Socrates, Plato’s mentor, was motivated by the moral climate in Athens to further his morality agenda. He began by visiting people in the marketplaces and engaging them on issues of morality, reflection on their beliefs, lives and motivations. After his death, Plato took over this plan with the sole intention of combating selfishness and immorality in Athens. He further focused on combating the teachings of other sophists who proclaimed that there was no objective truth and knowledge.
The Impacts of Plato’s Teachings or Thoughts
The impacts of Plato’s philosophy are still felt till today. Through his ideas, he systemized the knowledge of man to provide a comprehensive life view, which is embedded on morality, democracy and social justice. Prior to his philosophy, several Greek thinkers had failed to internalize the meaning and reality of nature, what ethics, education, and proper social or political systems entailed. However, the genesis of Plato comprehensively internalized that nature, knowledge, ethics and politics cannot be isolated. They are all interrelated, systematic, unified, all comprising of the whole thing that make up a philosophy (Rorty, 2003).
Plato, through his thoughts, developed distinct philosophical areas that are still in use till today. Such areas include metaphysic, epistemology, aesthetics and ethics. Alfred North Whitehead notes that Plato’s thoughts deeply influenced the Western philosophies. He provided the safest and a clear characterization of the Western (European) tradition of philosophy that is thought to have been acquired from Plato’s footnotes.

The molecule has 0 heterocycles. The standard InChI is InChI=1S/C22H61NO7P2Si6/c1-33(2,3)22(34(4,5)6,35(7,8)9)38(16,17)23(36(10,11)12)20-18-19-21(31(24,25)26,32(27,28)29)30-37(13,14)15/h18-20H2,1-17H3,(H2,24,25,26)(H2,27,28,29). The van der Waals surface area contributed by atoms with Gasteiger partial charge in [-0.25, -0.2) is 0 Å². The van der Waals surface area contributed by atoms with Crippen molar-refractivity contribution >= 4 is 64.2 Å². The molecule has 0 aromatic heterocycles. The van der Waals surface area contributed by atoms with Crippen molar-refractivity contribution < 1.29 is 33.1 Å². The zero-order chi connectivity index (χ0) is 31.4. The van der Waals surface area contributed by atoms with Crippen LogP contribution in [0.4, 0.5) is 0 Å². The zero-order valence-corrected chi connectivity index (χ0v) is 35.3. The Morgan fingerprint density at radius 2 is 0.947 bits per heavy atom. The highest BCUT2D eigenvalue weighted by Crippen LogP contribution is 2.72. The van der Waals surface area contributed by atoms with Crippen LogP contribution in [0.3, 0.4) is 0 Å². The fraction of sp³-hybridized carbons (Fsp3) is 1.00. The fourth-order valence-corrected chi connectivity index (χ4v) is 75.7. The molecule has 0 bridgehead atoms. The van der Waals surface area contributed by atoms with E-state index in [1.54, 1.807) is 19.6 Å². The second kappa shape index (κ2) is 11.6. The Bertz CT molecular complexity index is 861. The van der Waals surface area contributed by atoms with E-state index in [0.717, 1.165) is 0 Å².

Plato was a profound typical philosopher whose political ideologies had impacted on his political theory. Although one can say that being the student of Aristotle, he was greatly influenced by Aristotle’s ideologies; Plato created his political thoughts out of the Greek political systems. He later used them to influence the western political systems in several ways, some of them being the idea of democracy that is employed till today. Democracy is practiced world over, and it is still considered the world’s safest form of governance.
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His model of school, through his academy that he created in 385 BC. gave birth to higher learning institutions especially the European universities (Patočka, 2002). Currently, out of Plato’s thoughts and creation of the academy, several school and institutions of higher learning have developed not only in Europe but the world over.
Plato’s philosophy is characterized by his discussion methods touching on nature and reality, cognitive optimism as well the belief in the human mind in attaining truth and knowledge, and the use of this truth in rationalization and virtuous handling of human affairs. To disguise the ideas of other sophists that their no objective truth or morality, Plato came up with the Theory of Forms which proposes for the existence of another realm reality apart from the world we experience around us. He describes this realm as being purely intelligible and not observable within our sphere. It is created eternal, unchanging, and absolute in perfect forms and it’s only felt in our senses. Moreover, this constitutes the knowledge about the objective truth. These theories plus several other philosophical ideologies have improved the world of reasoning for the people living in it till today.